The scourge of online sexual exploitation continues to attack children in nefarious ways. Philippine Children’s Ministries Network (PCMN), Viva’s partner network in the Philippines, is about to embark on a programme to combat digital abuse in Dasmariñas City, near Manila – focusing on the potential of youth advocates.
Dasmariñas City has the highest number of Online Sexual Exploitation victims relative to its size in the country. According to a recent estimate, 1.39 million people worldwide are involved in forced commercial sexual exploitation, with about half of these being children.
Last year it was reported in the Dasmariñas City news that two adult sisters engaged in child pornography and sexual trafficking were arrested and that 13 minors were rescued from them. Among those liberated were a two-month old baby and an 18-year-old girl. Five of those rescued were children of the two women. The aftermath of this difficult and tragic story is exactly where PCMN find themselves working; to challenge and change the culture of digital, hidden abuse.
The Philippines is one of the most digitally connected populations in the world. According to a recent publication, the country “has taken the global lead in the digital shift.”
The report suggests that the number of internet and social media users grew by over 25 per cent from 2015 to 2016, to 13 million, and that mobile connections are now among the fastest in Asia Pacific.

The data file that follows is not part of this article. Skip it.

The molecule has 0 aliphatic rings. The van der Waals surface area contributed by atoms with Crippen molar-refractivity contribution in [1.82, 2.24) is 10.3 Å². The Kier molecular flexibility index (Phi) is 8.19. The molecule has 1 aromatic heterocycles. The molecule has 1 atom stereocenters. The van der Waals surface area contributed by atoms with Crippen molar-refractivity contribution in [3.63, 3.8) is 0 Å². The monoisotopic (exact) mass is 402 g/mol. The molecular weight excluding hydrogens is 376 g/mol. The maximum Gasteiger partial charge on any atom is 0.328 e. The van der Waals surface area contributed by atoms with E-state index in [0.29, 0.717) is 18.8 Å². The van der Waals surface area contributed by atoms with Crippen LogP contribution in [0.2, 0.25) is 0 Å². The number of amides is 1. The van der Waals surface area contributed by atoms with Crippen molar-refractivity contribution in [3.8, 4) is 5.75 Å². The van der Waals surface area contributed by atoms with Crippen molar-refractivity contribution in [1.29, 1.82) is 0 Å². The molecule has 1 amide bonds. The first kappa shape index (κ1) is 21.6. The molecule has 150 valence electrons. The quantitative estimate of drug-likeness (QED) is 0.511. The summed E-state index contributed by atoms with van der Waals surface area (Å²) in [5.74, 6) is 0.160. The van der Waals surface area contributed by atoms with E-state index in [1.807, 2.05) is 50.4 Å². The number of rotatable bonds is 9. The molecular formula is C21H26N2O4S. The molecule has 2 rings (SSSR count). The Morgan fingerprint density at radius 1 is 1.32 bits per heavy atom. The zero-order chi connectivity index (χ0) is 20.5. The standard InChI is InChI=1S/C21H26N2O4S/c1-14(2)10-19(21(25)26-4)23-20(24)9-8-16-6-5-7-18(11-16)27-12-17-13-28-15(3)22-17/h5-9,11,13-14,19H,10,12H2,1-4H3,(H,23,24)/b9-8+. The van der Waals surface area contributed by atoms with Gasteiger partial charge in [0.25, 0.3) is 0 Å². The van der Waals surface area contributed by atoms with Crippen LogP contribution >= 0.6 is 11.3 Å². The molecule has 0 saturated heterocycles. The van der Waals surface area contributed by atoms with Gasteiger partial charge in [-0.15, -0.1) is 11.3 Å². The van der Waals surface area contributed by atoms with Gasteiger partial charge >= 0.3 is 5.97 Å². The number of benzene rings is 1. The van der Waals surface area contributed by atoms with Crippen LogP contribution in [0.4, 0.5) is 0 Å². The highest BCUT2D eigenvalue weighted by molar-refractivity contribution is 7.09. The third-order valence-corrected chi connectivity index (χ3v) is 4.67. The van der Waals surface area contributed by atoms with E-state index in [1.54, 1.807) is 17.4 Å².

When it comes to digital behaviour, and especially the amount of time spent engaged in online social media activity such as Facebook, Snapchat and Twitter, Filipinos were found to spend an average of 4 hours and 17 minutes per day online.
As an unsupervised and widely held pastime, it is easily embraced by children, and without appropriate online safety education, many become vulnerable to strangers who many approach to them anonymously online.
UNICEF recently described the Philippines as “the global epicentre of the live-stream sexual abuse trade”. Tens of thousands of children in the Philippines are victimised by child sexual exploitation.
A range of interrelated factors contribute to the particularly high concentration of online sexual exploitation in the Philippines: rapid economic development, rising social and economic inequality, industrialisation, urbanisation, high English proficiency, and technological advancement to name a few.
The programme called, “Let’s Eliminate Online Sexual Exploitation of Children” is being implemented by PCMN with support from Viva Denmark and in partnership with the International Justice Mission.
The programme’s main aims include forming a youth organisation, where young people will be able to come together to take the lead on advocacy efforts on behalf their peers. It will also train specific individual youth advocates —some of which may be survivors themselves— on themes such as leadership and communication, to help lead their peers out of the dark situations they currently find themselves in.
The PCMN has been working on the issue of child protection in the Philippines since 1998, and it’s exciting to see how they are able to creatively and flexibly adapt to the challenges that new technologies have presented towards protecting children in recent years.